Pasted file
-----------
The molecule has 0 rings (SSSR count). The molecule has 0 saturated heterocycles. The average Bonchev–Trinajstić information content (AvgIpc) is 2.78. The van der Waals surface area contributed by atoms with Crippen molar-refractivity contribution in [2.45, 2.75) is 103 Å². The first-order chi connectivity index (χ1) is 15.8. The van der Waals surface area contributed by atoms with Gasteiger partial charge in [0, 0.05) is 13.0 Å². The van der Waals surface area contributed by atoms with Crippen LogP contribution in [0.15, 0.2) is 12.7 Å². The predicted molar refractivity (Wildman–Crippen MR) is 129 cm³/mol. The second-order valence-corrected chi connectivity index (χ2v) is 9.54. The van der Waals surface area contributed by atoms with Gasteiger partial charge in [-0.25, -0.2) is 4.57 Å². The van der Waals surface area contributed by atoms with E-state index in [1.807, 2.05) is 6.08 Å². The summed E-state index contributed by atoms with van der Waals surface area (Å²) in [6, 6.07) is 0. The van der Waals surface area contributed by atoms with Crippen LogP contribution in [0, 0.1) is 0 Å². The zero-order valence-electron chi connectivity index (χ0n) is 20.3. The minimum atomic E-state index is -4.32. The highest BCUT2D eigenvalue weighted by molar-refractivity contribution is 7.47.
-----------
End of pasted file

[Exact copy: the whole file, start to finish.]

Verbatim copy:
The molecule has 0 rings (SSSR count). The molecule has 0 saturated heterocycles. The average Bonchev–Trinajstić information content (AvgIpc) is 2.78. The van der Waals surface area contributed by atoms with Crippen molar-refractivity contribution in [2.45, 2.75) is 103 Å². The first-order chi connectivity index (χ1) is 15.8. The van der Waals surface area contributed by atoms with Gasteiger partial charge in [0, 0.05) is 13.0 Å². The van der Waals surface area contributed by atoms with Crippen LogP contribution in [0.15, 0.2) is 12.7 Å². The predicted molar refractivity (Wildman–Crippen MR) is 129 cm³/mol. The second-order valence-corrected chi connectivity index (χ2v) is 9.54. The van der Waals surface area contributed by atoms with Gasteiger partial charge in [-0.25, -0.2) is 4.57 Å². The van der Waals surface area contributed by atoms with E-state index in [1.807, 2.05) is 6.08 Å². The summed E-state index contributed by atoms with van der Waals surface area (Å²) in [6, 6.07) is 0. The van der Waals surface area contributed by atoms with Crippen LogP contribution in [0, 0.1) is 0 Å². The zero-order valence-electron chi connectivity index (χ0n) is 20.3. The minimum atomic E-state index is -4.32. The highest BCUT2D eigenvalue weighted by molar-refractivity contribution is 7.47.